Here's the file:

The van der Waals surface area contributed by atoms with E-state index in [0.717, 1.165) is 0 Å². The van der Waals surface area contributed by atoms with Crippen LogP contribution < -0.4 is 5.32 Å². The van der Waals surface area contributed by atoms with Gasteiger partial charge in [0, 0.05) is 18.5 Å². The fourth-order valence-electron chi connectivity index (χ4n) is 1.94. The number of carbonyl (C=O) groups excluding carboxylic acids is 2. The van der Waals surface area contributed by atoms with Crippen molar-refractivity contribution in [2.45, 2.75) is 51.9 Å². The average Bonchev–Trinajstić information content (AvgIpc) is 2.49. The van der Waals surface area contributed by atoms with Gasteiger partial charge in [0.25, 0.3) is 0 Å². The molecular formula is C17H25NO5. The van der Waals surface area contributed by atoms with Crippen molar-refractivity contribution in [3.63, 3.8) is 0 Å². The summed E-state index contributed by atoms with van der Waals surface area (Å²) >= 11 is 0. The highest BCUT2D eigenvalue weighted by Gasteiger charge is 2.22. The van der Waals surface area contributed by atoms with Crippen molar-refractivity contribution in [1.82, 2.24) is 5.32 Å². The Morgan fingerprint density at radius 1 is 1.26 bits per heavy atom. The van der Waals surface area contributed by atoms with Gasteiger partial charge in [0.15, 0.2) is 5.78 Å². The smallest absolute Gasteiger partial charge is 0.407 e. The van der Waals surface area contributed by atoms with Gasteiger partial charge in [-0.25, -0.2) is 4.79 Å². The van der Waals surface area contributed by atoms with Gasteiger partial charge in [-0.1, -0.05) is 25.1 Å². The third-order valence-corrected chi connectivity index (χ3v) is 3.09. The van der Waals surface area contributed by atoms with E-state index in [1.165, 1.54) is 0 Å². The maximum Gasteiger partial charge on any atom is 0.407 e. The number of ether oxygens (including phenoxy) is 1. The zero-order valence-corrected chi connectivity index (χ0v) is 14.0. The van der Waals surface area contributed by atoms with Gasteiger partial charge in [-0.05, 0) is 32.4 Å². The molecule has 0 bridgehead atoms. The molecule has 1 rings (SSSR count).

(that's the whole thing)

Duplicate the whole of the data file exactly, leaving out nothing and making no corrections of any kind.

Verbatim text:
The van der Waals surface area contributed by atoms with E-state index in [0.717, 1.165) is 0 Å². The van der Waals surface area contributed by atoms with Crippen LogP contribution < -0.4 is 5.32 Å². The van der Waals surface area contributed by atoms with Gasteiger partial charge in [0, 0.05) is 18.5 Å². The fourth-order valence-electron chi connectivity index (χ4n) is 1.94. The number of carbonyl (C=O) groups excluding carboxylic acids is 2. The van der Waals surface area contributed by atoms with Crippen molar-refractivity contribution in [2.45, 2.75) is 51.9 Å². The average Bonchev–Trinajstić information content (AvgIpc) is 2.49. The van der Waals surface area contributed by atoms with Gasteiger partial charge in [0.25, 0.3) is 0 Å². The molecular formula is C17H25NO5. The van der Waals surface area contributed by atoms with Crippen molar-refractivity contribution in [3.63, 3.8) is 0 Å². The summed E-state index contributed by atoms with van der Waals surface area (Å²) >= 11 is 0. The highest BCUT2D eigenvalue weighted by Gasteiger charge is 2.22. The van der Waals surface area contributed by atoms with Crippen molar-refractivity contribution in [1.82, 2.24) is 5.32 Å². The Morgan fingerprint density at radius 1 is 1.26 bits per heavy atom. The van der Waals surface area contributed by atoms with Gasteiger partial charge in [0.15, 0.2) is 5.78 Å². The smallest absolute Gasteiger partial charge is 0.407 e. The van der Waals surface area contributed by atoms with Gasteiger partial charge in [-0.25, -0.2) is 4.79 Å². The van der Waals surface area contributed by atoms with Gasteiger partial charge in [-0.1, -0.05) is 25.1 Å². The third-order valence-corrected chi connectivity index (χ3v) is 3.09. The van der Waals surface area contributed by atoms with E-state index in [1.165, 1.54) is 0 Å². The maximum Gasteiger partial charge on any atom is 0.407 e. The number of ether oxygens (including phenoxy) is 1. The zero-order valence-corrected chi connectivity index (χ0v) is 14.0. The van der Waals surface area contributed by atoms with Gasteiger partial charge in [-0.05, 0) is 32.4 Å². The molecule has 0 bridgehead atoms. The molecule has 1 rings (SSSR count).